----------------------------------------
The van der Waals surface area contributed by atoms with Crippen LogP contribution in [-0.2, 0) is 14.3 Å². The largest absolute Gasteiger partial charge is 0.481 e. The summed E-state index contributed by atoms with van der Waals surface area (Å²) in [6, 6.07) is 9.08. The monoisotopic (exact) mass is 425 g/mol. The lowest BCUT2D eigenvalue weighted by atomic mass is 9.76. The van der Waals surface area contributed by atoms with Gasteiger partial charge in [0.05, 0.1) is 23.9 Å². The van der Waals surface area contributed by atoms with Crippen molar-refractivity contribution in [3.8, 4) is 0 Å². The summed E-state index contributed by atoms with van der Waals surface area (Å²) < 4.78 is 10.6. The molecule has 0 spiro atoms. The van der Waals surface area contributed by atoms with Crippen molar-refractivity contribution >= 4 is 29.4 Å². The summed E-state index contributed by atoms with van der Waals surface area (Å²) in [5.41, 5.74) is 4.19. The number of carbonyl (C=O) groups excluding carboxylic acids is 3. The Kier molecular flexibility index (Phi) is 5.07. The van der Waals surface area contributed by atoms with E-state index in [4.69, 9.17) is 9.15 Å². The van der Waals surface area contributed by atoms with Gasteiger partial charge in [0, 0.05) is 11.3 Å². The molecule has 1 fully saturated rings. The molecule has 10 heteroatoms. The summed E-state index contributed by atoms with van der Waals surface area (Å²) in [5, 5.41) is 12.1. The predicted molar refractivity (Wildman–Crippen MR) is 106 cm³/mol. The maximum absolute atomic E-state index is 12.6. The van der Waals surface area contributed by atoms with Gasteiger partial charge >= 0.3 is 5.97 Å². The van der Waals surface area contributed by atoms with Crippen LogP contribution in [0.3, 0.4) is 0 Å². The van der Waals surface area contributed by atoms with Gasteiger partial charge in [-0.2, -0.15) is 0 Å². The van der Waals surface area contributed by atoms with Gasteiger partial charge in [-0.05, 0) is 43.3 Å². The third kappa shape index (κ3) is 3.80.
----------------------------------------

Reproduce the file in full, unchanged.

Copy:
The van der Waals surface area contributed by atoms with Crippen LogP contribution in [-0.2, 0) is 14.3 Å². The largest absolute Gasteiger partial charge is 0.481 e. The summed E-state index contributed by atoms with van der Waals surface area (Å²) in [6, 6.07) is 9.08. The monoisotopic (exact) mass is 425 g/mol. The lowest BCUT2D eigenvalue weighted by atomic mass is 9.76. The van der Waals surface area contributed by atoms with Gasteiger partial charge in [0.05, 0.1) is 23.9 Å². The van der Waals surface area contributed by atoms with Crippen molar-refractivity contribution in [3.8, 4) is 0 Å². The summed E-state index contributed by atoms with van der Waals surface area (Å²) < 4.78 is 10.6. The molecule has 0 spiro atoms. The van der Waals surface area contributed by atoms with Crippen molar-refractivity contribution >= 4 is 29.4 Å². The summed E-state index contributed by atoms with van der Waals surface area (Å²) in [5.41, 5.74) is 4.19. The number of carbonyl (C=O) groups excluding carboxylic acids is 3. The Kier molecular flexibility index (Phi) is 5.07. The van der Waals surface area contributed by atoms with E-state index in [4.69, 9.17) is 9.15 Å². The van der Waals surface area contributed by atoms with Gasteiger partial charge in [0, 0.05) is 11.3 Å². The molecule has 1 fully saturated rings. The molecule has 10 heteroatoms. The summed E-state index contributed by atoms with van der Waals surface area (Å²) in [5, 5.41) is 12.1. The predicted molar refractivity (Wildman–Crippen MR) is 106 cm³/mol. The maximum absolute atomic E-state index is 12.6. The van der Waals surface area contributed by atoms with Gasteiger partial charge >= 0.3 is 5.97 Å². The van der Waals surface area contributed by atoms with Crippen LogP contribution in [0.3, 0.4) is 0 Å². The van der Waals surface area contributed by atoms with Gasteiger partial charge in [-0.2, -0.15) is 0 Å². The van der Waals surface area contributed by atoms with Gasteiger partial charge in [-0.05, 0) is 43.3 Å². The third kappa shape index (κ3) is 3.80.